February: Stormwater Management

This month, the City of Grand Island will be posting a quick overview of how we comply with federal Stormwater Management regulations. If you would like more information please go to www.Grand-Island.com

Runoff = water that can’t soak into the ground. This water flows across rooftops, pavement, bare soil, and sloped lawns. As it flows it picks up sand, pesticides, bacteria, oils, metals, and solvents and carries these things directly into the storm drain. Polluted runoff is not treated before it reaches the river. This is the same river where we swim, hunt, fish, and play. To find out what you can do to keep our lakes and rivers clean, go here: http://bit.ly/3aRYfBd

February: Stormwater Management

This month, the City of Grand Island will be posting a quick overview of how we comply with federal Stormwater Management regulations. If you would like more information please go to www.Grand-Island.com

Good Housekeeping & Pollution Prevention is an internal measure. Here, we focus on providing training to staff to control pollution, maintaining and executing a street sweeping schedule, and flushing and maintenance of the storm sewer pipes and inlets. The overall goal is to minimize the stormwater pollution impact through daily operations.

February: Stormwater Management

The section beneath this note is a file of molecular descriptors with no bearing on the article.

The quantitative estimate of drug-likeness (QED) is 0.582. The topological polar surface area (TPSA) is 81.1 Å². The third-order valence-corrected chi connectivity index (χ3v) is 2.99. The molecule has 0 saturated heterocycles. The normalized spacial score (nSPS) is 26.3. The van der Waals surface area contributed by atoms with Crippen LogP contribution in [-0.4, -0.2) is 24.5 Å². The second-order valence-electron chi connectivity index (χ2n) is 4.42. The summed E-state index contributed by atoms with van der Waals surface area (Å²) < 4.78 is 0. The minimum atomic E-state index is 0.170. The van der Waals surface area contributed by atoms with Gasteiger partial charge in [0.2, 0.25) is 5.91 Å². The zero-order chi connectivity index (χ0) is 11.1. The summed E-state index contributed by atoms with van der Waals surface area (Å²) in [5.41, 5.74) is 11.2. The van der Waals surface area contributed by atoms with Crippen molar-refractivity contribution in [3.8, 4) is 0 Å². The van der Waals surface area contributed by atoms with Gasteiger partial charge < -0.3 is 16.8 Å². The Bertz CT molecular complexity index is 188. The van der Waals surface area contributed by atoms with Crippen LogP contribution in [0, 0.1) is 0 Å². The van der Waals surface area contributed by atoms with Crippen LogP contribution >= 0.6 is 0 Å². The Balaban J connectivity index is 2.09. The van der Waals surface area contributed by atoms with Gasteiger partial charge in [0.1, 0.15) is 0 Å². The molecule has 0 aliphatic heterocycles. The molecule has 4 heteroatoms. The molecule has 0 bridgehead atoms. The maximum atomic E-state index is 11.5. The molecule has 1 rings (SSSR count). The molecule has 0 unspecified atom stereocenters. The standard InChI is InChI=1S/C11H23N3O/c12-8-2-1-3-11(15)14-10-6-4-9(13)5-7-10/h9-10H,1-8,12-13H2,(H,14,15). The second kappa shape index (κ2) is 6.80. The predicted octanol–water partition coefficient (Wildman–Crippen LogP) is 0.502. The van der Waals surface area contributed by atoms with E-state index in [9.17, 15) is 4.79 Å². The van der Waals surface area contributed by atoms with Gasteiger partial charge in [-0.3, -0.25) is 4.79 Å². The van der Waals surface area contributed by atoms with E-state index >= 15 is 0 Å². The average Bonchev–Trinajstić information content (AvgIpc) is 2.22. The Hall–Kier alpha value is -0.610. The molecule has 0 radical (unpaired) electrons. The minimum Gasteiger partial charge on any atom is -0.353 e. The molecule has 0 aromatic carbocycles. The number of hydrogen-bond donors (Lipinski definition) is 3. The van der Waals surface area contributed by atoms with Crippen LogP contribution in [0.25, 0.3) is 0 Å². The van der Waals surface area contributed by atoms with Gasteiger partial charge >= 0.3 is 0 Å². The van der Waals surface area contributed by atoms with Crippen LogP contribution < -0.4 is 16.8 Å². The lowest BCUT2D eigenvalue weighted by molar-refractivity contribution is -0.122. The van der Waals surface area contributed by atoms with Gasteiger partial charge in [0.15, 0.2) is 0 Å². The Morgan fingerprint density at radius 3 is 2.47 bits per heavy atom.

This month, the City of Grand Island will be posting a quick overview of how we comply with federal Stormwater Management regulations. If you would like more information please go to www.Grand-Island.com

Post-Construction Stormwater Management primarily works to ensure the stormwater treatment facilities installed during construction are maintained and functioning as designed. This effort maintains the cleanliness of the stormwater that leaves our city even through progress and growth. Our Post-Construction Guidance Manual can be found here: http://bit.ly/3mYixev

February: Stormwater Management

This month, the City of Grand Island will be posting a quick overview of how we comply with federal Stormwater Management regulations. If you would like more information please go to www.Grand-Island.com

Pollution often starts at construction sites but it doesn’t have to. The people working on a construction site are a first line of defense for our rivers. Implementing design standards, best management practices, and erosion control measures can keep dirt, chemicals, and trash out of our streets and storm sewers. Find construction guidance here: https://bit.ly/34T1wMM

February: Stormwater Management

This month, the City of Grand Island will be posting a quick overview of how we comply with federal Stormwater Management regulations. If you would like more information please go to www.Grand-Island.com

Illicit discharges occur when chemicals, fertilizers, waste, and trash get into our storm system. You can help by properly disposing of household hazardous wastes and reporting any questionable discharges you see. Find more information here: http://bit.ly/34QR9sU

February: Stormwater Management

This month, the City of Grand Island will be posting a quick overview of how we comply with federal Stormwater Management regulations. If you would like more information please go to www.Grand-Island.com